The details are continuing to leak out from the massive Chase attack this summer, with the New York Times now reporting that a dozen other financial institution were attacked, including Fidelity Investments and E*Trade, which were “victimized in some way by the attacks.”
Deutsche Bank and Bank of America scanned their systems, the story said, and “at least five other banks — ADP, Bank of the West,Citigroup, HSBC and Regions Financial — found that one of the same (IP) addresses used to penetrate JPMorgan had tried to get into their systems.”
The story also noted as state attorney general investigators continue to probe this attack, at least one state is considering asking lawmakers to toughen data-breach-disclosure rules to look beyond stolen payment card information and to require disclosure if even personally identifiable information (PII) is taken, such as Social Security or bank account numbers. Even stolen E-mail addresses are of concern, given how they can make phishing scams much more effective.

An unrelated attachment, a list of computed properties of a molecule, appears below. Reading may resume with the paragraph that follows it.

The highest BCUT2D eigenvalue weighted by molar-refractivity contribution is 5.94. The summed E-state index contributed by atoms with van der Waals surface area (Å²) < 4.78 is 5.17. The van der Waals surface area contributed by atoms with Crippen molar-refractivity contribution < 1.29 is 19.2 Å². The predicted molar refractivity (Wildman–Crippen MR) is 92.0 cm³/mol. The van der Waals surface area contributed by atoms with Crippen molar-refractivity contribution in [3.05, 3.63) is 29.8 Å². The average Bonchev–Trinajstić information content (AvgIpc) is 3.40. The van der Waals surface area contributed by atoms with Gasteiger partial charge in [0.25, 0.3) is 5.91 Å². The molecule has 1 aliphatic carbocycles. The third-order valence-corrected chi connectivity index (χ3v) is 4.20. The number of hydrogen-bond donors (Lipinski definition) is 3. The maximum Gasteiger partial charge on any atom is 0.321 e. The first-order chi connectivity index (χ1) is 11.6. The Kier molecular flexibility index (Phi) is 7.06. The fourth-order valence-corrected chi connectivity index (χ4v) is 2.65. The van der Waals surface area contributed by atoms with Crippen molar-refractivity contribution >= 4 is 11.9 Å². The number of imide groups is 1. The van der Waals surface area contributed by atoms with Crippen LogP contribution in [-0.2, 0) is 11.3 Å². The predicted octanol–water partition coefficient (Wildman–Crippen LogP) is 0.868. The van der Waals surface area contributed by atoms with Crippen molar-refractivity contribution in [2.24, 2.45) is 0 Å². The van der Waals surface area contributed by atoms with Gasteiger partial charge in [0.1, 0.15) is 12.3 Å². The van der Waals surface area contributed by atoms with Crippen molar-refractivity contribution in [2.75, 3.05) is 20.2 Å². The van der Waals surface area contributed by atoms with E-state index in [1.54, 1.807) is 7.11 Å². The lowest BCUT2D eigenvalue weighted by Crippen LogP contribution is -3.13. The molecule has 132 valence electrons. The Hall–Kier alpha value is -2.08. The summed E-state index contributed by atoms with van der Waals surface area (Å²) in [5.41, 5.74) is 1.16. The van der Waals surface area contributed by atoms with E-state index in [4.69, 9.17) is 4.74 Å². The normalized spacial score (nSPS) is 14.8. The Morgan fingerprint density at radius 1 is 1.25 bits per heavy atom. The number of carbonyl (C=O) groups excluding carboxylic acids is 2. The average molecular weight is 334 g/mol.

Lisa Madigan, the attorney general for Illinois, one of the states considering such a change, said that the Chase attack was among “the most troubling breaches ever,” adding that it proved “there is probably no database that cybercriminals cannot compromise.”
The attack has even prompted the White House to regularly brief President Obama on the ongoing Chase investigation, as “part of a new effort to keep security officials as updated on major cyberattacks as they are on Russian incursions into Ukraine or attacks by the Islamic State.”
But Obama has been frustrated by his briefer’s inability to answer why the attack was launched.
“‘The question kept coming back, “Is this plain old theft or is Putin retaliating?”‘ one senior official said, referring to the American-led sanctions on Russia. ‘And the answer was: “We don’t know for sure.”‘More than three months after the first attacks were discovered, the source is still unclear and there is no evidence any money was taken from any institution.”